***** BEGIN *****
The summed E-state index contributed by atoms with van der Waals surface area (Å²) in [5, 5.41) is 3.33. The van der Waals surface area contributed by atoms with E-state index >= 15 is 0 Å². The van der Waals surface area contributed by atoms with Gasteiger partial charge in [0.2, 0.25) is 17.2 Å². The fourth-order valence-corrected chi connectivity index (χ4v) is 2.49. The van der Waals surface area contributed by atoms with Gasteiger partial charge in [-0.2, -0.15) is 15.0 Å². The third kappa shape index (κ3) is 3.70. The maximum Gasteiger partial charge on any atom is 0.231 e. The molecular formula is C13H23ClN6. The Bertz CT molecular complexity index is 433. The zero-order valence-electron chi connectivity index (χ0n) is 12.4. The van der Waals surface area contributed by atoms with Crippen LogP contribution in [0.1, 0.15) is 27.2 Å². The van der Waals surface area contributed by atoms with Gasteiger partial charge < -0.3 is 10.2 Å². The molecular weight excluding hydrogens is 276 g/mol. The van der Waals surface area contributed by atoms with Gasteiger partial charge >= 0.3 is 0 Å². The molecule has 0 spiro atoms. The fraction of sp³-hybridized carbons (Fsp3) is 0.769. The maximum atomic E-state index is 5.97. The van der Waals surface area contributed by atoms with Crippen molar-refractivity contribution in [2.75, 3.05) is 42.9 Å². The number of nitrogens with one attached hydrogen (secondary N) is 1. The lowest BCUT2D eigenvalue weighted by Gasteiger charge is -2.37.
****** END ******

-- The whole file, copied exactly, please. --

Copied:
The summed E-state index contributed by atoms with van der Waals surface area (Å²) in [5, 5.41) is 3.33. The van der Waals surface area contributed by atoms with E-state index >= 15 is 0 Å². The van der Waals surface area contributed by atoms with Gasteiger partial charge in [0.2, 0.25) is 17.2 Å². The fourth-order valence-corrected chi connectivity index (χ4v) is 2.49. The van der Waals surface area contributed by atoms with Gasteiger partial charge in [-0.2, -0.15) is 15.0 Å². The third kappa shape index (κ3) is 3.70. The maximum Gasteiger partial charge on any atom is 0.231 e. The molecular formula is C13H23ClN6. The Bertz CT molecular complexity index is 433. The zero-order valence-electron chi connectivity index (χ0n) is 12.4. The van der Waals surface area contributed by atoms with Crippen LogP contribution in [0.1, 0.15) is 27.2 Å². The van der Waals surface area contributed by atoms with Gasteiger partial charge < -0.3 is 10.2 Å². The molecular weight excluding hydrogens is 276 g/mol. The van der Waals surface area contributed by atoms with Gasteiger partial charge >= 0.3 is 0 Å². The molecule has 0 spiro atoms. The fraction of sp³-hybridized carbons (Fsp3) is 0.769. The maximum atomic E-state index is 5.97. The van der Waals surface area contributed by atoms with Crippen molar-refractivity contribution in [2.75, 3.05) is 42.9 Å². The number of nitrogens with one attached hydrogen (secondary N) is 1. The lowest BCUT2D eigenvalue weighted by Gasteiger charge is -2.37.